Intrinsic Calculation for VF Corporation (NYSE: VFC) Suggests He’s 25% Undervalued
Today we are going to review a valuation method used to estimate the attractiveness of VF Corporation (NYSE: VFC) as an investment opportunity by taking expected future cash flows and discounting them to their. current value. One way to do this is to use the Discounted Cash Flow (DCF) model. Before you think you won’t be able to figure it out, read on! It’s actually a lot less complex than you might imagine.
We draw your attention to the fact that there are many ways to assess a business and, like DCF, each technique has advantages and disadvantages in certain scenarios. If you want to know more about discounted cash flow, the rationale for this calculation can be read in detail in the Simply Wall St.
Crunch the numbers
We use what is called a two-step model, which simply means that we have two different periods of growth rate for the cash flow of the business. Usually, the first stage is higher growth, and the second stage is a lower growth stage. To begin with, we need to estimate the next ten years of cash flow. Where possible, we use analyst estimates, but when these are not available, we extrapolate the previous free cash flow (FCF) from the last estimate or stated value. We assume that companies with decreasing free cash flow will slow their rate of contraction, and companies with increasing free cash flow will see their growth rate slow during this period. We do this to reflect the fact that growth tends to slow down more in the early years than in subsequent years.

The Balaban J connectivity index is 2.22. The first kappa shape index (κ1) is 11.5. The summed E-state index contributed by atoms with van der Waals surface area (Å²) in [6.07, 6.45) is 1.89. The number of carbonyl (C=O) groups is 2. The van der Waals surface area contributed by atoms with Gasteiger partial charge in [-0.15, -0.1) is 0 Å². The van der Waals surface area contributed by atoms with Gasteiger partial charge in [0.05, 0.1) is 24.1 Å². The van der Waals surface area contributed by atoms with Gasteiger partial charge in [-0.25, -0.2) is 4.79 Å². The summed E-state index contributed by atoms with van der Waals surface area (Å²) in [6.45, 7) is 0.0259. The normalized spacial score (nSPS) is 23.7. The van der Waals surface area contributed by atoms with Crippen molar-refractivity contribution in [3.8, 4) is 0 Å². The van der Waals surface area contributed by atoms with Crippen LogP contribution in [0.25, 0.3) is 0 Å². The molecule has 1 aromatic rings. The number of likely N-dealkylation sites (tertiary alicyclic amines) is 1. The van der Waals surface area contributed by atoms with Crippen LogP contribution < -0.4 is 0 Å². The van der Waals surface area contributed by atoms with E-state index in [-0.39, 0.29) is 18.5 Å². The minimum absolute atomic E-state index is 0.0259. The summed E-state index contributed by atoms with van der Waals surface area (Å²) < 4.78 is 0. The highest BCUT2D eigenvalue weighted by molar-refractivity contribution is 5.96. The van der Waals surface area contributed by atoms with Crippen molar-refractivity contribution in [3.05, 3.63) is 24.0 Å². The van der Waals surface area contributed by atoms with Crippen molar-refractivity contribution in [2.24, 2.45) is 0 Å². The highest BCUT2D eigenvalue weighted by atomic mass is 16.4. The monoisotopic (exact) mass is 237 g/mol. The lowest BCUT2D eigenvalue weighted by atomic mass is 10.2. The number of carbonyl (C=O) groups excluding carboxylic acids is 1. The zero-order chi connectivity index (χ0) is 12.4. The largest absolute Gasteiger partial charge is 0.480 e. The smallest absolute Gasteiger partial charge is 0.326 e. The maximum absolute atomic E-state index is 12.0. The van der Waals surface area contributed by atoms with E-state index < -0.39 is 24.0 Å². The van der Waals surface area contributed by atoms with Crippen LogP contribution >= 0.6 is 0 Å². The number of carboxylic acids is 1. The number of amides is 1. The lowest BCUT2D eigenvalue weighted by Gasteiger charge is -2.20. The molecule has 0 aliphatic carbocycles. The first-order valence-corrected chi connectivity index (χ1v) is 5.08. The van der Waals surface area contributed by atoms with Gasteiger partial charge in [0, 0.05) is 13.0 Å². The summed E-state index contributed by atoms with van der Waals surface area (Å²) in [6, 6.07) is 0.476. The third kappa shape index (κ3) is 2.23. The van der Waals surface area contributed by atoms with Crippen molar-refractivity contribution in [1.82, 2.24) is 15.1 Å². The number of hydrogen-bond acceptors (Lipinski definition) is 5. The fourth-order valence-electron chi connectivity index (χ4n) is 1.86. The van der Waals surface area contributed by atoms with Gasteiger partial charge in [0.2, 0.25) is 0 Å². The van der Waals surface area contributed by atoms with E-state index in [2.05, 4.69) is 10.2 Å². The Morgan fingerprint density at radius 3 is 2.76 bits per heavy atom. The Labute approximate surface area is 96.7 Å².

A DCF is based on the idea that a dollar in the future is worth less than a dollar today, so we need to discount the sum of these future cash flows to arrive at an estimate of the present value:
10-year Free Cash Flow (FCF) estimate
|Leverage FCF ($, Millions)||US $ 906.1 million||US $ 1.22 billion||US $ 1.45 billion||US $ 1.54 billion||US $ 1.84 billion||US $ 2.01 billion||2.16 billion US dollars||US $ 2.28 billion||US $ 2.38 billion||US $ 2.47 billion|
|Source of estimated growth rate||Analyst x5||Analyst x5||Analyst x3||Analyst x2||Analyst x1||East @ 9.54%||East @ 7.27%||Est @ 5.68%||East @ 4.56%||East @ 3.78%|
|Present value (in millions of dollars) discounted at 7.1%||US $ 846||US $ 1.1k||US $ 1.2k||US $ 1.2k||1.3k USD||1.3k USD||1.3k USD||1.3k USD||1.3k USD||US $ 1.2k|
(“East” = FCF growth rate estimated by Simply Wall St)
10-year present value of cash flows (PVCF) = US $ 12 billion
The second stage is also known as terminal value, this is the cash flow of the business after the first stage. The Gordon growth formula is used to calculate the terminal value at a future annual growth rate equal to the 5-year average of the 10-year government bond yield of 2.0%. We discount the terminal cash flows to their present value at a cost of equity of 7.1%.
Terminal value (TV)= FCF2031 × (1 + g) ÷ (r – g) = US $ 2.5B × (1 + 2.0%) ÷ (7.1% – 2.0%) = US $ 49B
Present value of terminal value (PVTV)= TV / (1 + r)ten= US $ 49 billion ÷ (1 + 7.1%)ten= US $ 25 billion